Ernest Burkhart's Journey: Life After 'Killers of the Flower Moon'

"Killers of the Flower Moon," directed by Martin Scorsese and featuring the remarkable Leonardo DiCaprio, has captured audiences with its chilling portrayal of the Osage Indian murders and the dark conspiracy that unfolded in the 1920s. As we get engrossed in the film's gripping narrative, it's easy to forget that these events involved real people, whose lives extended far beyond the credits.

One of the central figures in this tale of murder, greed, and conspiracy is Ernest Burkhart, portrayed by DiCaprio. But what happened to him after the events of the film? From parole to prison and attempts at reconciliation, let's uncover the lesser-known chapters of Ernest's life and his pursuit of redemption.

Ernest Burkhart's Parole

After the intense events of "Killers of the Flower Moon," many viewers wondered about the fate of Ernest Burkhart. The film concludes with Ernest being sent to prison, a consequence of his involvement in the Osage murders, but what followed remained shrouded in mystery.

Ernest Burkhart - Killers of the Flower Moon - Paramount Pictures
Image Credit: Paramount Pictures

In 1937, Ernest Burkhart found himself at a turning point in his life. He had been sentenced to life in prison in 1926 for his role in the murders that haunted the Osage community. However, just 11 years after the events of the film, a surprising turn of events occurred. Ernest was granted parole.

This pivotal moment in Ernest's life left many questions. What led to his parole, and why was he released relatively soon after such serious charges? "Killers of the Flower Moon" briefly touches on his parole, but the film does not delve deep into the circumstances and motivations behind it.

Ernest's parole marked a new chapter in his life, one that would take unexpected and intriguing turns. From this point forward, his journey continued, carrying him through a series of events that would eventually lead to surprising outcomes, both for him and those around him.

Ernest's Return to Prison

Ernest Burkhart's life was not straightforward after his parole in 1937. While many might have assumed that parole was the start of a fresh chapter, Ernest's path took a surprising turn. In 1941, he found himself back behind bars.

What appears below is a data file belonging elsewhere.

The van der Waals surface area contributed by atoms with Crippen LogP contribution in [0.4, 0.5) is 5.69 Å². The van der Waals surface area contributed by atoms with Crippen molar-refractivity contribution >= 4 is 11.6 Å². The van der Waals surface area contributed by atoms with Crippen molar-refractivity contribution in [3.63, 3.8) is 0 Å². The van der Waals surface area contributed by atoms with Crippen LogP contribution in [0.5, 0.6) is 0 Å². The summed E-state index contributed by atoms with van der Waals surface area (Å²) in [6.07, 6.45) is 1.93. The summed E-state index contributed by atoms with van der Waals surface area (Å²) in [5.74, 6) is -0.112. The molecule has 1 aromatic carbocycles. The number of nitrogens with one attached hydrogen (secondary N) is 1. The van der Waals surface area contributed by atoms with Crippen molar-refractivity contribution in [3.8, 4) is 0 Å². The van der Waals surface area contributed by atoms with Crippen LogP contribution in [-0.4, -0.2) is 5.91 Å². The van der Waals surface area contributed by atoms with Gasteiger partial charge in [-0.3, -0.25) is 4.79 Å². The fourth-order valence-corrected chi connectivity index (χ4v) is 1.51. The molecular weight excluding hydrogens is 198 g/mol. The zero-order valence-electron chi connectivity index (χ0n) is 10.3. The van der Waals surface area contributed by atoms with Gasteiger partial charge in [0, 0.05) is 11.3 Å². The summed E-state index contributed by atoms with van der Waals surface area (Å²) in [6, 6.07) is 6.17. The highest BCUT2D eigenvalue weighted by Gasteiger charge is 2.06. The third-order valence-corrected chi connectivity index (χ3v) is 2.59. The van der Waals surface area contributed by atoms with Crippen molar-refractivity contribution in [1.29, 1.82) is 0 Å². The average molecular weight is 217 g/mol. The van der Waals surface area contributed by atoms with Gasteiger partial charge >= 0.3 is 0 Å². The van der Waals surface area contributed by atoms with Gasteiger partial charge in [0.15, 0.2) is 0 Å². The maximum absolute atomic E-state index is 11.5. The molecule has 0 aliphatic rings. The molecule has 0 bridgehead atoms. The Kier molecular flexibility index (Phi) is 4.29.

This unexpected return to prison was triggered by an unfortunate incident. Ernest, once again entangled in criminal activities, made a grave error. He robbed his former sister-in-law, Lillie Morrell Burkhart. The consequences were severe, and he faced a new prison sentence.

Ernest's life appeared to have taken a grim and uncertain turn, but this was not the end of his story. Surprisingly, he would once again experience a change in his fate. In 1966, the Oklahoma Parole Board granted him another chance at freedom. This time, they cited his involvement in the Osage murder investigation as a reason for his parole.

The story of Ernest Burkhart's life is a rollercoaster of ups and downs. His journey is marked by twists and unexpected opportunities for redemption. From returning to prison in 1941 to receiving a second chance in 1966, Ernest's story is far from ordinary.

Controversy Surrounding Paroles and Pardons

The post-"Killers of the Flower Moon" life of Ernest Burkhart and his uncle, William King Hale, is with its share of controversy. The parole and pardon of these key figures sparked intense debates that still resonate today.

Ernest and william - Killers of the Flower Moon - Paramount Pictures
Image Credit: Paramount Pictures

In 1947, William King Hale, who was deeply involved in the sinister plot to profit from the murders of Osage people, received a full pardon. This decision by the authorities left many members of the Osage community deeply troubled. They believed that justice had not been served, and the outrage surrounding Hale's pardon was palpable.